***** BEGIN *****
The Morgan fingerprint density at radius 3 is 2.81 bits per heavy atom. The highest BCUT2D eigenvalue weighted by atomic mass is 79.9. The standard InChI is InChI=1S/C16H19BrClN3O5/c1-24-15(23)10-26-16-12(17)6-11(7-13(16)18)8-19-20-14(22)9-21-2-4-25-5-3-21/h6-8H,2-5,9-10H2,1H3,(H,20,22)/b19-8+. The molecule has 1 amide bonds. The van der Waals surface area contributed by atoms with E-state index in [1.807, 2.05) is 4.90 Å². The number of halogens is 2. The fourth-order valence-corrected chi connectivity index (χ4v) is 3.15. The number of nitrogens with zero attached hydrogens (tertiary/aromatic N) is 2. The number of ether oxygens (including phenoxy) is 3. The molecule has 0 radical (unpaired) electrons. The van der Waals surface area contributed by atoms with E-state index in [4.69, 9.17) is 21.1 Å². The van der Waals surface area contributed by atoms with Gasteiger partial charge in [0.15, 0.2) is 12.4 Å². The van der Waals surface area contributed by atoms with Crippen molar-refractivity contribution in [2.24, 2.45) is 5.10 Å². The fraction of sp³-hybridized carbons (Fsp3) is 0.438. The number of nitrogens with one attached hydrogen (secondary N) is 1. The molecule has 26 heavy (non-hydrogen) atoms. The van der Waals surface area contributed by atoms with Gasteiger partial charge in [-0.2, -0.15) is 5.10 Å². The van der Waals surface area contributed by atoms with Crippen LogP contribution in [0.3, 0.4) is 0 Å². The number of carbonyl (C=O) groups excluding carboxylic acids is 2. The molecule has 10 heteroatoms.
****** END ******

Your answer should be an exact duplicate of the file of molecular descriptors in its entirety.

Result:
The Morgan fingerprint density at radius 3 is 2.81 bits per heavy atom. The highest BCUT2D eigenvalue weighted by atomic mass is 79.9. The standard InChI is InChI=1S/C16H19BrClN3O5/c1-24-15(23)10-26-16-12(17)6-11(7-13(16)18)8-19-20-14(22)9-21-2-4-25-5-3-21/h6-8H,2-5,9-10H2,1H3,(H,20,22)/b19-8+. The molecule has 1 amide bonds. The van der Waals surface area contributed by atoms with E-state index in [1.807, 2.05) is 4.90 Å². The number of halogens is 2. The fourth-order valence-corrected chi connectivity index (χ4v) is 3.15. The number of nitrogens with zero attached hydrogens (tertiary/aromatic N) is 2. The number of ether oxygens (including phenoxy) is 3. The molecule has 0 radical (unpaired) electrons. The van der Waals surface area contributed by atoms with E-state index in [4.69, 9.17) is 21.1 Å². The van der Waals surface area contributed by atoms with Gasteiger partial charge in [0.15, 0.2) is 12.4 Å². The van der Waals surface area contributed by atoms with Crippen molar-refractivity contribution in [2.24, 2.45) is 5.10 Å². The fraction of sp³-hybridized carbons (Fsp3) is 0.438. The number of nitrogens with one attached hydrogen (secondary N) is 1. The molecule has 26 heavy (non-hydrogen) atoms. The van der Waals surface area contributed by atoms with Gasteiger partial charge in [-0.2, -0.15) is 5.10 Å². The van der Waals surface area contributed by atoms with Crippen LogP contribution in [0.3, 0.4) is 0 Å². The number of carbonyl (C=O) groups excluding carboxylic acids is 2. The molecule has 10 heteroatoms.